Divac dunks it all for charity
For basketball legend Vlade Divac moving to USA as part of the first group of European players to be transferred to the NBA in the late 1980s was a blessing in disguise
For basketball legend Vlade Divac moving to USA as part of the first group of European players to be transferred to the NBA in the late 1980s was a blessing in disguise.
Former NBA star Vlade Divac trains kids at IES Raja Shivaji HS in Dadar yesterday. Pic/Atul Kamble
In this city, to conduct a clinic at the IES Raja Shivaji school (Dadar) as a part of the Reliance Foundation junior NBA program, the 46-year-old seven-foot-one-inch former basketballer spoke about how the sport helped him stay away from the Yugoslav war (1991-99). "War broke out back home just two years after I left for the NBA program.
It wasn't easy to stay away from family when I knew there was an ethnic conflict going on in then Yugoslavia. To keep my mind away from war, I began training hard.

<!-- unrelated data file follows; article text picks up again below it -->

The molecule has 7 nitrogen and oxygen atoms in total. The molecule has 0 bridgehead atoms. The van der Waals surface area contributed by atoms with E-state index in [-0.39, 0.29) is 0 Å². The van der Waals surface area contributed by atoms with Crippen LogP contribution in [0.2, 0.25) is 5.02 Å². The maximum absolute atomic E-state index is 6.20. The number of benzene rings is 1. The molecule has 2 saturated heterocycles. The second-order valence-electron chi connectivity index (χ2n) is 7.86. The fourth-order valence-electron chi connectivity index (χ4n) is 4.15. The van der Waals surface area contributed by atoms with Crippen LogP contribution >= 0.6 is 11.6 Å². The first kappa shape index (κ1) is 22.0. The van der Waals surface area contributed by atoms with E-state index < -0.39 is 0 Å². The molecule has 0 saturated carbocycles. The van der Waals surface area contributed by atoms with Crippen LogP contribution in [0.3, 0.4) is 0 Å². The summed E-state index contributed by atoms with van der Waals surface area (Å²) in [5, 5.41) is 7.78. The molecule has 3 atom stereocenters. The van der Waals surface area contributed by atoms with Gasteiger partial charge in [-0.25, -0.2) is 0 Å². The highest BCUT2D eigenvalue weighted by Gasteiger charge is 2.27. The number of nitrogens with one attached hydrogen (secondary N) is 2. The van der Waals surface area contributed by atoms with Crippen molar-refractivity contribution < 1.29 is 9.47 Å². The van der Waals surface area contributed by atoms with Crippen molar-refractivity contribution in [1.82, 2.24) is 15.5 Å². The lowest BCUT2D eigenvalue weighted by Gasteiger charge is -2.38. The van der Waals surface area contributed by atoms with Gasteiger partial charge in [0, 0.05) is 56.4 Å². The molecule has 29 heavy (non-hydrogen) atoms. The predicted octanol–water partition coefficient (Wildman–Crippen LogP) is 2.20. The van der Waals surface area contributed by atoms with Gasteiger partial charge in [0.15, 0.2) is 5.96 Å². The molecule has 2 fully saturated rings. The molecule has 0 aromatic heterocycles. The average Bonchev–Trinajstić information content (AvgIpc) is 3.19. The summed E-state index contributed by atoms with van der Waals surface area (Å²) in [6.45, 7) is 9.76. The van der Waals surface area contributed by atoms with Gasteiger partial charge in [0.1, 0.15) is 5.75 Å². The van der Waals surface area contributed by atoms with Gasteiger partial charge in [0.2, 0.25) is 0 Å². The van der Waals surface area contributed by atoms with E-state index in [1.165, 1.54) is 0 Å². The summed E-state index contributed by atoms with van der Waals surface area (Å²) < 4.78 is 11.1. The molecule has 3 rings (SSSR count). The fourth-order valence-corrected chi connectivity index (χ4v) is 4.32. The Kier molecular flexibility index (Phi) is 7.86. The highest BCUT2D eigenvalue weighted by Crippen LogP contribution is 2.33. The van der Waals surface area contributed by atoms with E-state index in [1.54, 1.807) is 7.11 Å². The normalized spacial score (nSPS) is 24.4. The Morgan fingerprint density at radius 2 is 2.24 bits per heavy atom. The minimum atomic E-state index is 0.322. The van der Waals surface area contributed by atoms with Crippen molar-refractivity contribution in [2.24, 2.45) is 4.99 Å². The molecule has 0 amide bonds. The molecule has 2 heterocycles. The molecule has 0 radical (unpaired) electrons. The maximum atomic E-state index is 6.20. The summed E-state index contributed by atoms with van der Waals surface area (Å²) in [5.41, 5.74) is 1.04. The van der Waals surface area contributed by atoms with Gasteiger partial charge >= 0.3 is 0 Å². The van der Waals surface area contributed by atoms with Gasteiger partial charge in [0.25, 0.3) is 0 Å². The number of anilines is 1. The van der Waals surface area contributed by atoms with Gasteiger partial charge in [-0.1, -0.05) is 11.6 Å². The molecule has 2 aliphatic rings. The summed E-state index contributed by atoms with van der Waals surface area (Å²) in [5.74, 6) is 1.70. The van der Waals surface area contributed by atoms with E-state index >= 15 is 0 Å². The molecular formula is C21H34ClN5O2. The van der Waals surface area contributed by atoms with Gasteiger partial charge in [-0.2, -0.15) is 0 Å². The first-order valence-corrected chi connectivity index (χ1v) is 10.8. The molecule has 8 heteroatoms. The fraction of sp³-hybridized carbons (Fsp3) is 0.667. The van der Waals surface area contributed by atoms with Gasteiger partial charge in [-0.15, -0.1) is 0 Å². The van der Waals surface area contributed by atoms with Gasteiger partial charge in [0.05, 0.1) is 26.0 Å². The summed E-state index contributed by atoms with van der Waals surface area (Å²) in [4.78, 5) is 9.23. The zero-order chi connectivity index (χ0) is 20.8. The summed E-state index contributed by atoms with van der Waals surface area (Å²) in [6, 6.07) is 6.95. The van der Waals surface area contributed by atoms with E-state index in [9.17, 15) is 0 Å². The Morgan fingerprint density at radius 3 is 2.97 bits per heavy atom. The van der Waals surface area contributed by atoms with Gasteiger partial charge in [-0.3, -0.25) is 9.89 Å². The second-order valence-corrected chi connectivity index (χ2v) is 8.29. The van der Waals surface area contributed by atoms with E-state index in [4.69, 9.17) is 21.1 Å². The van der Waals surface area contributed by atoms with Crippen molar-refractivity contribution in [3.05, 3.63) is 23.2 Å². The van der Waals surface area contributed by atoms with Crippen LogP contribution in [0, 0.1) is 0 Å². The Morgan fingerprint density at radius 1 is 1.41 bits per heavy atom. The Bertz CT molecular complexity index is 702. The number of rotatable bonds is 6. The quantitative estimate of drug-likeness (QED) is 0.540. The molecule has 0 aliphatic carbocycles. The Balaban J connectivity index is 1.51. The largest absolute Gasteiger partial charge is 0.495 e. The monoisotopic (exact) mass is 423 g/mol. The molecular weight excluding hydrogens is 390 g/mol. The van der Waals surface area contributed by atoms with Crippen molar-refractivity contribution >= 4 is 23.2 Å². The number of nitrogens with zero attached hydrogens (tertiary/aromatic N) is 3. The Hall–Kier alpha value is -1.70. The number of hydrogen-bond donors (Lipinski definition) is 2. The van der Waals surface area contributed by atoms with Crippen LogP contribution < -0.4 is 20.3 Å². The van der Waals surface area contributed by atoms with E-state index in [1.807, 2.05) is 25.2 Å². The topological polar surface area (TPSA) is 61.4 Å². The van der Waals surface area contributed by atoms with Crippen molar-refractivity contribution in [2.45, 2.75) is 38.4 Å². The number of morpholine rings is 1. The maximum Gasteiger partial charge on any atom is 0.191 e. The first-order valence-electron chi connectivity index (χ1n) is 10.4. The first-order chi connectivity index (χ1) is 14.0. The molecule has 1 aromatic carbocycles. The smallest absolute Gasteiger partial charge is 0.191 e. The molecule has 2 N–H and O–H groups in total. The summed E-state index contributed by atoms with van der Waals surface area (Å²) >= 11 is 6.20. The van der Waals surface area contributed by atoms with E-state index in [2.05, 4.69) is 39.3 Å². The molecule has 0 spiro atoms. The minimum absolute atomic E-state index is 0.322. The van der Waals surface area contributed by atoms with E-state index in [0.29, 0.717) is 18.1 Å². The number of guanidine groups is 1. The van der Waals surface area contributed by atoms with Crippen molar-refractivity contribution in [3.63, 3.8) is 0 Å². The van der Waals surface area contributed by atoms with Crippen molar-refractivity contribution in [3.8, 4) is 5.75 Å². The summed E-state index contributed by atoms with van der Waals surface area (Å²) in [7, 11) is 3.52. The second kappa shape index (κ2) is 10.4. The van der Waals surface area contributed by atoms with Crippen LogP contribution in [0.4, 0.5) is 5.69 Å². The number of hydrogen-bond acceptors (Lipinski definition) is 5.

I knew that many people back home (in Serbia, after Yugoslavia broke up into Serbia and Montenegro) were following my career, so I had to play well to make them proud," said Divac, who is one of six players in NBA history to record 13,000 points, 9,000 rebounds and 3,000 assists along with Kareem Abdul-Jabbar, Tim Duncan, Shaquille O'Neal, Kevin Garnett and Hakeem Olajuwon.
In June 2007, Divac and his wife Ana initiated the Ana and Vlade Divac Foundation to help refugees of war-affected areas back home. "As president of the Serbian Olympic Committee, I try to generate funds to help other Serbians live their sporting dream," added former Los Angeles Lakers star Divac.
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